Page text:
Saving money can be a challenge for people of all ages, especially for young adults entering the “real world” or for anyone who lives in an expensive city. Fortunately, there are a number of small steps with big impact that you can take to budget smarter. And because saving money can start at any stage in your life, and evolves over time, there’s an opportunity for everyone regardless of their current financial situation.
Step 1: Set and maintain a budget
Some people create monthly budgets, while others set limits on their weekly purchases. Since individual spending habits and expenses differ from person to person, set up a budget that makes the most sense for your lifestyle. Trying to save up for a new car? Put aside 50 percent of the cost before splurging. Planning for a baby? Consider cutting your entertainment budget in half to prepare for the new expenses. Want to create an emergency fund? Set up an automatic monthly transfer – $100 a month can quickly add up.
Creating a sensible budget and following it will open up your eyes to any wasteful spending habits that can add up over time – hint: your daily Seamless lunch orders accumulate. If you beat your budget, put the extra money into your emergency fund or treat yourself to something you’ve been wanting for ages (within reason, of course).
Step 2: Find the best deal
From clothing and groceries to plane tickets and insurance, there are always opportunities to save on a purchase. When shopping for a particular item, price comparison apps and tools, such as PriceGrabber, will ensure you’re getting the lowest price on the market. The same goes for travel – price comparison search engines such as Hipmunk and momondo make it easier than ever to save money by comparing costs of airfare and hotel bookings.
Looking beyond price comparison, when you were younger, did you ever wonder why your parents always had a grocery list? That’s because they are terrific money and timesaving tools. One of the easiest ways to save money when shopping is by knowing exactly what you need, and sticking to the list. It’s also helpful to write down which days you’ll be eating out for meals. This keeps you from wasting money on food you may not have time to cook or consume.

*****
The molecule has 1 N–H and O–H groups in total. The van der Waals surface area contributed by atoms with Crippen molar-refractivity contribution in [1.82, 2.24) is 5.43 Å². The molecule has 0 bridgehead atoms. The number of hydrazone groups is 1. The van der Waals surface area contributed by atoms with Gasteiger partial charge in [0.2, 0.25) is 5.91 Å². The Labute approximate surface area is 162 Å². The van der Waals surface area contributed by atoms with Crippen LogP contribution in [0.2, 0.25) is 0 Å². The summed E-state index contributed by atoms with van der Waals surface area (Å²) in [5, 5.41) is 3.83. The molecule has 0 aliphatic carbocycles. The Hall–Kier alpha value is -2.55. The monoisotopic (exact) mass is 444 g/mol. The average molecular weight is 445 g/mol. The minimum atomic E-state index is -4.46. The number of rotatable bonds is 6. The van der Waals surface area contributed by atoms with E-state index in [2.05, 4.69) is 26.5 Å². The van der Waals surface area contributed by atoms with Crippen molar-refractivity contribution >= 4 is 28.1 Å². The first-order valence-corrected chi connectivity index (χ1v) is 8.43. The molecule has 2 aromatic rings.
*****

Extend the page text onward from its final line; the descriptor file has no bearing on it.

Step 3: Avoid impulse buys and aimless spending
More times than not, last-minute impulse buys are your saving account’s worst enemy. When it comes to day-to-day spending, here are a few do’s and don’ts to practice in order to make saving come more naturally:
- Don’t window shop: Window-shopping, whether online or in stores, is the easiest way to get sucked into impulse buys. Before checking out, think to yourself “do I actually need this?” or “will I use this regularly?” Focusing on the essentials (i.e. a winter coat) instead of items that we may want (i.e. seasonal purse purchases) is key.
- Use cash to limit spending: Unlike credit cards, taking out cash limits us to spending a smaller, specific amount. Practice using cash for more routine purchases like groceries, morning coffee runs or weekly happy hours with friends – all activities where overspending shouldn’t be an option.
- Set larger goals: Holiday sales are huge traps for splurging on typically unnecessary items for yourself. Hey, we’ve all fallen victim to Cyber Monday deals. To avoid the temptation, think about larger and more satisfying purchase goals. Saving up for a house or new car will be much more rewarding than a getting another new pair of shoes.
When it comes to cutting everyday costs, a few simple changes can go a long way. We love hearing stories about former big spenders becoming thrifty – everyone has to start somewhere. Share yours via Twitter: @HavenLifeInsure #thriftytips